The Most Creative People In Arts Administration

One of the best parts of working with such a variety of culture publications is working with some genuinely amazing people. To that end, Ceci Dadisman (my fellow contributor at ArtsHacker.com) came up with an absolutely wonderful idea a few months ago to highlight wonderfully creative arts administrators and their projects and I’m extraordinarily pleased to officially announce the official launch of ArtsHacker’s Most Creative People in Arts Administration program!

Ceci published an article today that walks through the program’s development process.

In our lives as arts administrators, it is all about the art, right? Everything we do is to showcase the art and the artists, whether they be opera singers, ballet dancers, violinists, painters, etc.  And when recognition comes, it is usually related to the art like reviews and awards.

But what about all of the hard work that goes in to getting people to see the art?  What about all of us working “behind the scenes” to get people to buy tickets to that show? What about the hours of work that went into crafting engagement programs in the theater lobby designed to educate new audience members and are skillfully presented as just “fun”?

As all of you know, these days it can sometimes be difficult to convince someone who has only ever been to a classical music concert once on a field trip 30 years ago when they were in elementary school to spend $100 on a ticket to sit quietly in a dark theater and listen to music that was written 250 years ago and have a meaningful experience. Amiright?

I’ve always had an idea floating in the back of my head to recognize and honor arts administrators for their work in not only at their organizations but also as it relates to the field in general.  Sort of like a “40 Under 40” or “Most Creative People in Business” but for the arts. Luckily, the team here at ArtsHacker is amazing and we have brought it to reality.

I present to you the first annual Most Creative People in Arts Administration list.

Selection Process

Recipients will be selected based on their contributions to their organization and to the field of arts administration as demonstrated through creative projects, initiatives, and programs created to further the mission of their organization and the arts in their community and beyond.
There will be no preference awarded to position or experience and nomination is open to institutional employees throughout all departments as well as consultants and freelancers.

After careful review of all nominees, their organizations, and their selected projects, the selection committee members will determine the recipients based on the following criteria:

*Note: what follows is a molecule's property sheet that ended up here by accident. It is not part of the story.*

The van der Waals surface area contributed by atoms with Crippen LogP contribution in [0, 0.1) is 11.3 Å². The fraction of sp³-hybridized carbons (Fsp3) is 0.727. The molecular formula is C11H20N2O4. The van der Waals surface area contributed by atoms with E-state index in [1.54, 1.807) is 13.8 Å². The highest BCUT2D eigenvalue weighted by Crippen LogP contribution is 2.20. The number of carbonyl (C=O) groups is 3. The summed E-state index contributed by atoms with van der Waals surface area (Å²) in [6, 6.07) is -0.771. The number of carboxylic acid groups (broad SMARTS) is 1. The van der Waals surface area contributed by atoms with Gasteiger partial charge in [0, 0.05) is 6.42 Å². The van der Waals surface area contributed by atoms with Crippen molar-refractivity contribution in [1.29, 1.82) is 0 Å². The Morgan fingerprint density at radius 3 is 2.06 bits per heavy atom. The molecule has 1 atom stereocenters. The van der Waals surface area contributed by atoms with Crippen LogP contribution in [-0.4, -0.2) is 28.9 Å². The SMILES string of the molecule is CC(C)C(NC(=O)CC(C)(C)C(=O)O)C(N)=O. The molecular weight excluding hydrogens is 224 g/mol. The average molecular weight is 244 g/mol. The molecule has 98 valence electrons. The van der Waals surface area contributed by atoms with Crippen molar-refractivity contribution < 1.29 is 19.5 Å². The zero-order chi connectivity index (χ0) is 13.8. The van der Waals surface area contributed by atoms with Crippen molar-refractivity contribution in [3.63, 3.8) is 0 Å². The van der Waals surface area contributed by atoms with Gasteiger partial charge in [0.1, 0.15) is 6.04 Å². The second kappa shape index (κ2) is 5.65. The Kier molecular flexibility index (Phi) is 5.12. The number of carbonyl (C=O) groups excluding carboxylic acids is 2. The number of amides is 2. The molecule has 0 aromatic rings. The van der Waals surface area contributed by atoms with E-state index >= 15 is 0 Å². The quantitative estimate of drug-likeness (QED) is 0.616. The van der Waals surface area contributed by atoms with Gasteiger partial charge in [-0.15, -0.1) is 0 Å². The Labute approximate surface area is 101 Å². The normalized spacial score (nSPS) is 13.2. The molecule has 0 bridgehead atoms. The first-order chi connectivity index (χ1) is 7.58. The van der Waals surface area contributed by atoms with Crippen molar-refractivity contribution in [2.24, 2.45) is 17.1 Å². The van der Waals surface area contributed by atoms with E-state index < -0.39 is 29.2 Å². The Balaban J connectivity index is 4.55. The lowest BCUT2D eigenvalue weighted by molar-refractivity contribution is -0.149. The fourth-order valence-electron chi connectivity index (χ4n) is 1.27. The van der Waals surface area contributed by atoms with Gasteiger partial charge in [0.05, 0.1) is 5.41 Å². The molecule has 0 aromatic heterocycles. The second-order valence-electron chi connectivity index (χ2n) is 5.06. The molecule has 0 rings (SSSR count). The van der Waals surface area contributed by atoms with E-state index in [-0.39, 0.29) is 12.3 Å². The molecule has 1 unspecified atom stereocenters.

• Project, initiative, or program creativity.
  • Leadership in deploying and managing the program within the organization or community.
  • Community/audience engagement through the program.
  • Demonstrated application for furthering the respective organization’s mission.
  • Relevance to furthering the arts at the community, regional, or national level.

The selection committee will will be comprised of all active ArtsHacker contributors and recipients will be determined by majority vote. ArtsHacker contributors may nominate candidates, however, they will be recused from voting on any nominee in an organization they work or is actively a client or business partner.

The Most Creative People In Arts Administration

The nomination period is currently open and for the inaugural list, the deadline for nominations is Wednesday, November 09, 2016.
Learn More About The Program Nominate A Colleague

About Drew McManus

"I hear that every time you show up to work with an orchestra, people get fired." Those were the first words out of an executive's mouth after her board chair introduced us. That executive is now a dear colleague and friend but the day that consulting contract began with her orchestra, she was convinced I was a hatchet-man brought in by the board to clean house.

I understand where the trepidation comes from as a great deal of my consulting and technology provider work for arts organizations involves due diligence, separating fact from fiction, interpreting spin, as well as performance review and oversight. So yes, sometimes that work results in one or two individuals "aggressively embracing career change" but far more often than not, it reinforces and clarifies exactly what works and why.

In short, it doesn't matter if you know where all the bodies are buried if you can't keep your own clients out of the ground, and I'm fortunate enough to say that for more than 15 years, I've done exactly that for groups of all budget size from Qatar to Kathmandu.

For fun, I write a daily blog about the orchestra business, provide a platform for arts insiders to speak their mind, keep track of what people in this business get paid, help write a satirical cartoon about orchestra life, hack the arts, and love a good coffee drink.

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